Having said the above, applying filters to provide your user the consolidated overview he/she probably wants to start with, is of utmost importance. There are plenty of possibilities to do so in SAP Design Studio, but the one I'd like to discuss, is the interactive dropbox. In terms of positioning the dropbox(es) in your application, I tend to leave a little space just above your Pagebook object, and beneath the header. In this case all your pages will show the same drop boxes that your user can apply.

With all of the above I was able to build below. Have a look at the video indicating how the end user would use the application. Below this video I'll share some technical details so you can learn how I built everything.

SAP announed to converge SAP Lumira and SAP Design Studio into one tool. This is excellent news. Rampup is in Q4 2016 and general availability is for Q1 2017. Everything will share one server engine. It will be possible to start-up a storyboard in Lumira and professionalize it in Design Studio. Read everything about it here.

Previously known as Xcelcius, the current flash-based SAP Dashboard component is still part of the SAP BusinessObjects Enterprise Suite. Though Design Studio is definately the more capable components for building enterprise dashboards, SAP Dashboards still does a very good job especially when it comes to stand-alone SWF flash file applications.At this page you can find 2 interactive (you can click them) examples.

Applying filters: the technical set-up

One of the great things in the latest versions of Design Studio is that quite a number of components now have embedded filter binding. There is absolutely no coding done. It means you can select a datasource for your component and a target datasource using binding. See below picture applicable for the Country dropdown box on top of my application. In the source property I define the datasource and dimension that acts as the core filter for the other datsources. These other datasources are defined in the target property by just ticking to which datasources the dropdown selection should apply.

tap the pictures for zooming and detail

If you want to set up a filter between to charts, the filtering is set up using a code line. Filtering between charts means: I click on an area (i.e. an individual bar of a chart showing revenue by month) of one chart, that needs to affect the filtering of another chart.

 

In my example below I have a stacked barchart on the left that shows revenue per month. The name of the chart in my Design Studio application is INFOCHART_2 and its datasource is DS_3. I want to have a filter on the right barchart that shows delta figures per P&L element. That chart is named INFOCHART_3 and has datasource DS_4.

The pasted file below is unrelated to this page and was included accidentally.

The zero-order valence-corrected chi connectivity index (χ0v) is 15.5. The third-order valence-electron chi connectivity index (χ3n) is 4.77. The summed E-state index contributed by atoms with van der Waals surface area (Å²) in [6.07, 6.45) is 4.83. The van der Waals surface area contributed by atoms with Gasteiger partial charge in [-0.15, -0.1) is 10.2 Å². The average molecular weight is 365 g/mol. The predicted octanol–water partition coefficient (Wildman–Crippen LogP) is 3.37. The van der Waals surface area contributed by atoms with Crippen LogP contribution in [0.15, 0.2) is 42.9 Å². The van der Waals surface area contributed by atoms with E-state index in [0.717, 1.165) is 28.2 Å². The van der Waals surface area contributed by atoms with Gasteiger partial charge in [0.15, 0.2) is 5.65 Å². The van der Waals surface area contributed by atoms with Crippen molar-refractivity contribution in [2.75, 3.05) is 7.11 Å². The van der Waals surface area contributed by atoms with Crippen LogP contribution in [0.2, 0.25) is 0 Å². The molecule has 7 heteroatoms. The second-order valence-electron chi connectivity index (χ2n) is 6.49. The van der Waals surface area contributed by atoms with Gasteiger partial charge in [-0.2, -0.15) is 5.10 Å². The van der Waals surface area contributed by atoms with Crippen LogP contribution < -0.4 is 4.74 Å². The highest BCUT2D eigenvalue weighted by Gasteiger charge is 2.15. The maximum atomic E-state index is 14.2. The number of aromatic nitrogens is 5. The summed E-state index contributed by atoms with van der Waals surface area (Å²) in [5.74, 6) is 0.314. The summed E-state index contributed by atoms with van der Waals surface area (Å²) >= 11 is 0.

To ensure that the right hand barchart is dependent on the left hand stacked barchart, I go to the On Select property of INFOCHART_2 and apply following code:

DS_4.setFilter("MONTH", INFOCHART_2.getSelectedMember("MONTH"));

Note the following that you need to remind in the structure of the code: the code line starts with defining the target datasource that the filter needs to apply to. This sample uses the month from the DS_4 dataset as filter. In the second part of the statement, one defines to what object the filter needs to apply. In my case this object is INFOCHART_2. Of course the datasource assigned to the object also needs to have to month, so it can search for it.

tap the pictures for zooming and detail

Extensions compatibility from Lumira into Design Studio

Finding the ultimate visualization that thrills your dashboard; that ensures that specific touch you wanted to give to your communication ....... the excitement when you succeed .... do you recognize that feeling?

 

Quite often I use one of the 250+ extensions that are so detailly listed on the SAP Analytics Extensions Directory, to get what I am really looking for. In the near past one had to look for extensions that were specifically designed for Design Studio, but that has now changed. Did you know that a good part of the SAP Lumira extensions can be used in Design Studio. Here is a list of them that will interest you, but the above analytics extensions directory has them all.

To reuse Lumira extensions in Design Studio that are compatible to Design Studio, you have to port the extensions specifically. Itis not a difficult task and anybody can do it. Here is a good overview of the steps to take, and below a tutorial video on how to do it.

SAP Design Studio and Predictive Analytics come togther

Analyzing 3D predictive maintenance

I am sometimes staggered by the creativity found using SAP Design Studio to visualize insights or join forces with other software. Below is an example of analyzing predictive maintenance where a combination of SAP design Studio and SAP predictive Analytics was used to plot the results in animated 3D. A very nice way of making predictive maintenance visible and actionable. The animation here really makes the difference. Contact me if you are looking for details on how this was set up.